The Bankruptcy and Insolvency Act (the “Act”) is intended to assist the honest but unfortunate debtor. It is a rehabilitative regime. But if a debtor is dishonest, the Act provides creditors with an opportunity to bring this to the court’s attention and hold the debtor accountable for same, namely by way of an opposition to discharge. The consequences of attempting to mislead the court and creditors were illustrated in an Ottawa bankruptcy case wherein Randy Schliemann of LZW represented the Bank of Montreal (“BMO”) in an opposed two-day discharge hearing.
The bankrupt, an experienced CPA and CMA for approximately thirty years, sought a discharge from his second bankruptcy. BMO opposed the discharge asserting that the bankrupt committed numerous violations under the Act including, but not limited to, omitting to keep proper books and records, failing to account for a deficiency of assets, and failing to perform the duties imposed on a bankrupt under the Act. The court found, among other things, that the bankrupt had been operating an accounting business while bankrupt without disclosing same to his Trustee, concealed his non-arm’s length relationship to one of his mortgagees, significantly underestimated his unsecured liabilities in both his bankruptcies by an aggregate amount of about $4.7 Million, failed to disclose to his Trustee that he is a beneficiary under his mother’s will, and continued to live well above his means. The court was satisfied that the bankrupt was not an honest or unfortunate debtor and mislead his creditors about various matters. He did not provide complete disclosure about his assets, when and how they were disposed of, and he has not been truthful about his business dealings. The bankrupt was found in violation of ss. 173(a), (b), (d), (j) and (o) of the Act.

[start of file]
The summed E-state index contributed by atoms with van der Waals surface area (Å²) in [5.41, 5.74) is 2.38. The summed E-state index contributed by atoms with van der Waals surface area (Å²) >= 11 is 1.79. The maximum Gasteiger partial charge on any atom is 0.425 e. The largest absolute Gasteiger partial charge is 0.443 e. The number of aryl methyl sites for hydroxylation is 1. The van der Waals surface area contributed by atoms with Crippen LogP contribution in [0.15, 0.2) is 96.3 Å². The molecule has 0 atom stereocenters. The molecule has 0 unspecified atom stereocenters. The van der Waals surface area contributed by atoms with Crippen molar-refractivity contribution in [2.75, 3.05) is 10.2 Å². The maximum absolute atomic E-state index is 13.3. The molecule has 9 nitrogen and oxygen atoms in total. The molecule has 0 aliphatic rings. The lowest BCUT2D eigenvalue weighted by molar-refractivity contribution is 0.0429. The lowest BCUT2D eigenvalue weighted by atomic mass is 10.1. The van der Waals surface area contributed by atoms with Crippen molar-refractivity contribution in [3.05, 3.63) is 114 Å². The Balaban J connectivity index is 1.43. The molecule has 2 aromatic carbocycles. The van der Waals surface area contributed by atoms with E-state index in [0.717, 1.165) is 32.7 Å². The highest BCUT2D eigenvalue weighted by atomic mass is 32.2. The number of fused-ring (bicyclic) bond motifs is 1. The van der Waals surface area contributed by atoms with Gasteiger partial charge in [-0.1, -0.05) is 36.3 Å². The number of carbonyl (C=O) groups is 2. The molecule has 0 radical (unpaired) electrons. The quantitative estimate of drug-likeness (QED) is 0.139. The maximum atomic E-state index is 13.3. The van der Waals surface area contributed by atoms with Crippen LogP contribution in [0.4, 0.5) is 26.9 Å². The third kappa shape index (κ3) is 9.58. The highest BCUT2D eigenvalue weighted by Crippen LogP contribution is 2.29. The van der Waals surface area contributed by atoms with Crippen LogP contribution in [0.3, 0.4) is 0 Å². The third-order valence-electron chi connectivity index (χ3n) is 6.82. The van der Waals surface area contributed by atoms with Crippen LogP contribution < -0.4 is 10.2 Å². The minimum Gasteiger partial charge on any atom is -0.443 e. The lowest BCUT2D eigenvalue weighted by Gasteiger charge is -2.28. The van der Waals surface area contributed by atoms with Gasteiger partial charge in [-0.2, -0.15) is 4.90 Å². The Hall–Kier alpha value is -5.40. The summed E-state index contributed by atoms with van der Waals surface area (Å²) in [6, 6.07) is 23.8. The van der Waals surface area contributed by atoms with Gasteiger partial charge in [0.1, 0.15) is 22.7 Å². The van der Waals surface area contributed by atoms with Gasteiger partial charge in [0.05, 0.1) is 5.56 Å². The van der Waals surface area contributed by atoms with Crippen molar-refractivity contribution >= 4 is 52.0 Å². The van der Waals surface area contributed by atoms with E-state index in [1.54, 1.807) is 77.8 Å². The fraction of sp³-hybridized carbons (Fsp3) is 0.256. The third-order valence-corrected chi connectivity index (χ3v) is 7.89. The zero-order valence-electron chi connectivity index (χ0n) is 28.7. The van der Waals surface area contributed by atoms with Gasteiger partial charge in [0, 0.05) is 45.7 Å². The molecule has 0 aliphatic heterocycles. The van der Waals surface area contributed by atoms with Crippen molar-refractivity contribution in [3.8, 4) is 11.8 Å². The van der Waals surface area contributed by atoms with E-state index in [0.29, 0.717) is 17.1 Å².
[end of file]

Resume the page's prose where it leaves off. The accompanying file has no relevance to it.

In light of the egregious conduct of the bankrupt, the court not only ordered that the bankrupt pay an additional $325,000 to the Trustee as part of a conditional discharge, but further ordered that if the bankrupt failed to comply with the monthly payments to the Trustee, the stay of proceedings would be lifted, the Trustee discharged, and the bankrupt would remain in bankruptcy for the rest of his life.
The bankrupt appealed the conditional discharge order, but the Court of Appeal dismissed his appeal finding that s. 172 of the Act affords the application Judge wide discretion to establish terms for a conditional discharge.
If you are considering bankruptcy or to avail yourself of the protection of the Act, it is critical that you be prepared to make full disclosure to your Trustee of your financial affairs. If you are a creditor in a bankruptcy and are concerned that the bankrupt has been misleading the court and their creditors as to their financial affairs, we recommend you contact an insolvency lawyer.
For more details about the above court decision, see Re Chang, 2021 ONSC 3483, affirmed in Re Chang, 2022 ONCA 346.